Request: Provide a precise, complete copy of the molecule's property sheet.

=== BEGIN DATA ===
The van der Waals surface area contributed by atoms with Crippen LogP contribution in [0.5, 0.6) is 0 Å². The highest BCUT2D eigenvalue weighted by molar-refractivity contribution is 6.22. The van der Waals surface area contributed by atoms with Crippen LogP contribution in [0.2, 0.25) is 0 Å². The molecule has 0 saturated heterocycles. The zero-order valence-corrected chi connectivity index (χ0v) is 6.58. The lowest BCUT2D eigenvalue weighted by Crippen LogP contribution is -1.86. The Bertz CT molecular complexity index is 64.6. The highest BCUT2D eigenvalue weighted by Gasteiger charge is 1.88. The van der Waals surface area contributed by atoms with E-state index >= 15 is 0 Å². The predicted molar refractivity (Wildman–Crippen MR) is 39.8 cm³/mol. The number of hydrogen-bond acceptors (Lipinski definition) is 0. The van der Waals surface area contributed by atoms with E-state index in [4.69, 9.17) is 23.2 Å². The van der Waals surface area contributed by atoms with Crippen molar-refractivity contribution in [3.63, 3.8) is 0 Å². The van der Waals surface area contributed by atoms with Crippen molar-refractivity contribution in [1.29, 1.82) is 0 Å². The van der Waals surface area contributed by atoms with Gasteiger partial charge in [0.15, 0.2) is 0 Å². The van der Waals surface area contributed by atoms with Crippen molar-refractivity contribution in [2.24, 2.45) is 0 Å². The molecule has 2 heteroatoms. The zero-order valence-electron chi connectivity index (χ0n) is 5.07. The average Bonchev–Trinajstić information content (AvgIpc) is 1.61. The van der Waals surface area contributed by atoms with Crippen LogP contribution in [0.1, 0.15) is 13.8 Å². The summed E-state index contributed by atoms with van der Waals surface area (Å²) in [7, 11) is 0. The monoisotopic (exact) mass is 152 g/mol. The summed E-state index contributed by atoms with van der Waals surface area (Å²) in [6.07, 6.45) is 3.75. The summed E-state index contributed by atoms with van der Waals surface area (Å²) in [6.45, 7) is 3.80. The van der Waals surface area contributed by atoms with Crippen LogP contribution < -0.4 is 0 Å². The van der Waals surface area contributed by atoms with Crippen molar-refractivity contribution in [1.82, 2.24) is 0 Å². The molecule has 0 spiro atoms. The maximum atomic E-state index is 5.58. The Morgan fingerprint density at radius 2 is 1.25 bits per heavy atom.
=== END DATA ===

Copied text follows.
The van der Waals surface area contributed by atoms with Crippen LogP contribution in [0.5, 0.6) is 0 Å². The highest BCUT2D eigenvalue weighted by molar-refractivity contribution is 6.22. The van der Waals surface area contributed by atoms with Crippen LogP contribution in [0.2, 0.25) is 0 Å². The molecule has 0 saturated heterocycles. The zero-order valence-corrected chi connectivity index (χ0v) is 6.58. The lowest BCUT2D eigenvalue weighted by Crippen LogP contribution is -1.86. The Bertz CT molecular complexity index is 64.6. The highest BCUT2D eigenvalue weighted by Gasteiger charge is 1.88. The van der Waals surface area contributed by atoms with E-state index >= 15 is 0 Å². The predicted molar refractivity (Wildman–Crippen MR) is 39.8 cm³/mol. The number of hydrogen-bond acceptors (Lipinski definition) is 0. The van der Waals surface area contributed by atoms with E-state index in [4.69, 9.17) is 23.2 Å². The van der Waals surface area contributed by atoms with Crippen molar-refractivity contribution in [3.63, 3.8) is 0 Å². The van der Waals surface area contributed by atoms with Crippen molar-refractivity contribution in [1.29, 1.82) is 0 Å². The van der Waals surface area contributed by atoms with Gasteiger partial charge in [0.15, 0.2) is 0 Å². The van der Waals surface area contributed by atoms with Crippen molar-refractivity contribution in [2.24, 2.45) is 0 Å². The molecule has 2 heteroatoms. The zero-order valence-electron chi connectivity index (χ0n) is 5.07. The average Bonchev–Trinajstić information content (AvgIpc) is 1.61. The van der Waals surface area contributed by atoms with Crippen LogP contribution in [0.1, 0.15) is 13.8 Å². The summed E-state index contributed by atoms with van der Waals surface area (Å²) in [7, 11) is 0. The monoisotopic (exact) mass is 152 g/mol. The summed E-state index contributed by atoms with van der Waals surface area (Å²) in [6.07, 6.45) is 3.75. The summed E-state index contributed by atoms with van der Waals surface area (Å²) in [6.45, 7) is 3.80. The van der Waals surface area contributed by atoms with Crippen LogP contribution < -0.4 is 0 Å². The van der Waals surface area contributed by atoms with Crippen molar-refractivity contribution in [1.82, 2.24) is 0 Å². The molecule has 0 spiro atoms. The maximum atomic E-state index is 5.58. The Morgan fingerprint density at radius 2 is 1.25 bits per heavy atom.